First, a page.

Friday, October 24, 2014

Many Mortgage Brokers are overlooking a lead generation gold mine!

If you’re not a professional online marketer, Web programmer or active blogger — and most mortgage agents are not — the term search engine optimization (SEO) is intimidating. You know it is really important to how your website attracts potential clients, but you may not know how to make that happen.

One foundation is links.  Quality links that take people back to your online presence.

You need to provide Content on your site and blogs with explanations and details about the services you provide.  Best Delivery?   Video.

Mortgage Brokers need to learn SEO skills or pay someone to do this for them. Investments of $800 to $1,000 per month for SEO is not uncommon.   A turn Key website could be acquired for $1,500 - $2,500 depending on the complexity of design.

Get started!   Others are already running!

Check our affiliate marketing page.

#Toronto #Ontario

Friday, October 10, 2014

Purchase a Private Seller

I recently received an email from a person who was going to buy through me a few years ago but then changed their mind. They sent me an email asking for some help. One of their kids bought a house in Oakville.

The deal is now firm, and wanted me to find out more about it. 

I sent her an email saying that his agent should have provided him with all the information. 

She let me know that it was a private sale and even the lawyer was wondering why the sellers wanted to sell so quickly. 

Guess they should have used an agent.

With no representation on either side, there is no one to hold accountable.

When you buy you can have;
Your deposit is insured when held by a real estate company.
A Home Verified Report of PAST insurance claims.
Purchase Ownership History
Do a Home Inspection
Home Systems Insurance is available for Appliances and Wiring / Plumbing
Ask about things Buried in the ground ( tanks or septic)
Ask About Wiring Knob and Tube
Are there any items contain in or on the property that will impact getting insurance or financing?
Has Anyone died in the home?
Was it ever used for Notorious Means?

Don't you ask?
I do.... everytime. At the offer in person.
Call me

Thursday, October 9, 2014

How quick did you sell?

It was a dark and stormy night....

You locked your keys in the car. You are holding all your purchases.  It's raining. You called someone to open the car door.  Rescue Me!

You find a service that will do a late night call out to your location; it will take an hour to get there and find you.  You wait impatiently.

They showed up and fix your problem.  Why are you NOW pissed that their job was completed in just 10 minutes and they want $150 just for showing up?

How is the speed of the job related to value?

Often in real estate, when people are selling their Toronto homes [we are firmly in a Seller's Market] I meet with the Vendor's to discuss Selling, Staging, Presentation, Photography and the newest Digital Phenom; Video Marketing.

The sign goes up.

A bevy of people storm through the property.   We are holding offers for seven days.   The Kids are crated and SHIPPED off to granny's house for a week.

Offer night arrives and there are 3 interested parties, panting to Pitch their Clients as new owners.  I ask you to be patient as we interview each agent and ask?   Are they qualified to Buy? Have they been approved for a mortgage?  How Many homes have you seen?  Is this their final and best offer?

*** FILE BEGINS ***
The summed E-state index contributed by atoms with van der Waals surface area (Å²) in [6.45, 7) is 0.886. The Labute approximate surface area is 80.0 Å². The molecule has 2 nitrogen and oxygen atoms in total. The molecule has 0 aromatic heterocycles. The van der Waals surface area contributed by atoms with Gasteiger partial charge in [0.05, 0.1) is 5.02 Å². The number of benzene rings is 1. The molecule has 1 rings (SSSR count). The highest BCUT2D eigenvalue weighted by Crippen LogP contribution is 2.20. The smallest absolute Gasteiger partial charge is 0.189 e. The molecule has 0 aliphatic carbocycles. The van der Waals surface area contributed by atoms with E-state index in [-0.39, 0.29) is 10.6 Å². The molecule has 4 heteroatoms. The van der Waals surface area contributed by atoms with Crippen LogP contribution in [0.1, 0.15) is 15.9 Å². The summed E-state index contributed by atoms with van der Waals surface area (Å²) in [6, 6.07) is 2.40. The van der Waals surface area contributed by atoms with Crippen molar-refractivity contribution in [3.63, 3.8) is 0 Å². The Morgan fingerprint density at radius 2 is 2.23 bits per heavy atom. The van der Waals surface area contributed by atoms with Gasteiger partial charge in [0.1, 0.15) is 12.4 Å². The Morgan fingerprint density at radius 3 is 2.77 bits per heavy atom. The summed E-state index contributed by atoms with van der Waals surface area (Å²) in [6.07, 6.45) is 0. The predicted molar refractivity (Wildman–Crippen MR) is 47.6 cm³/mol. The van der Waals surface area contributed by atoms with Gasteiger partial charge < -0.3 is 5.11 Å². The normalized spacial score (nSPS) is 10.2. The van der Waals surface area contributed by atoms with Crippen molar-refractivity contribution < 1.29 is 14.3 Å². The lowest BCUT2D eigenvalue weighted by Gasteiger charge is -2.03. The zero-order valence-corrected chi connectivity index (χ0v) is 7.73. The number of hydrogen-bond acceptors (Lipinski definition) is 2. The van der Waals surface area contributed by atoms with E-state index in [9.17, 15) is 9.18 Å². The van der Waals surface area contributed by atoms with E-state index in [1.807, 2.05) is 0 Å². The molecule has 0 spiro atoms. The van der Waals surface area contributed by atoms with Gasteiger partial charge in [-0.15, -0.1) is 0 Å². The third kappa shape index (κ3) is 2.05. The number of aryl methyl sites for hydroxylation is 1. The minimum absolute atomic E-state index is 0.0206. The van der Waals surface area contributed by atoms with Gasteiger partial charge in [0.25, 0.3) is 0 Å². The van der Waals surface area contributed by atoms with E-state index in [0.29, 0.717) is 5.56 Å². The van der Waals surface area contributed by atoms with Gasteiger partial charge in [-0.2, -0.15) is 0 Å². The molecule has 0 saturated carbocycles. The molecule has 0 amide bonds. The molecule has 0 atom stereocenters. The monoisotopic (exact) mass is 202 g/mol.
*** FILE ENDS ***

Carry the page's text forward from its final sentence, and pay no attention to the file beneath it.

In reality everything comes down to Capacity, Ability and Intent to close on the transaction. Do we need to add Seller's Insurance?

Thats why we explain everything at the beginning of our relationship.

David Pylyp
647 218 2414

Saturday, October 4, 2014

Seller does not warrant the retrofit status of the ‘in-law" suite

What does that mean? I have been saying for years, many homes may have two or more kitchens. That does not make them legal basement apartments nor does a disclaimer that retrofit status need not apply. Need proof?

The Real Estate Council of Ontario (RECO), the body that licenses and governs real estate agents, is cracking down on representatives who advertise two-unit homes without making clear whether the second unit — usually a basement apartment — is legal.
Many agents typically use wording such as, “Agents and seller do not warrant legal retrofit status of in-law suite.” Descriptions like this could disappear in the wake of two recent decisions of RECO discipline panels.
Dan Plowman has been a successful real estate agent in Whitby, Ont. for 25 years. Last year, he listed a property, describing it as having “income potential” with “separate entrance/in-law suite.” The MLS listing for the property included the disclaimer that “we do not nor does the seller warrant the legal retrofit status of the ‘in-law suite’.”
That wording, however, did not appear on Internet listings, or on
Wording like this is common in the real estate industry and is generally understood to mean that the basement suite is not legal. In my experience, Plowman’s listing used wording that thousands of Ontario agents have used and continue to use.
In a RECO discipline hearing, Plowman faced charges of acting unprofessionally by including information in an MLS listing which was either false, inaccurate, misrepresentative or misleading to consumers.
It was alleged that he failed to take steps to verify the legal status of the basement suite so that the appropriate language could be used in the MLS listing and available to consumers.
In an agreed statement filed at his hearing in June, Plowman admitted that he breached several sections of the RECO Code of Ethics and was fined $5,000.
Clearly this was meant to cover the owner from potential liability.  The agent thought he did that properly, as you cannot use the income to qualify for your mortgage as the declared use on the offer is still Single family residential.

What do you think? Fair or deceptive?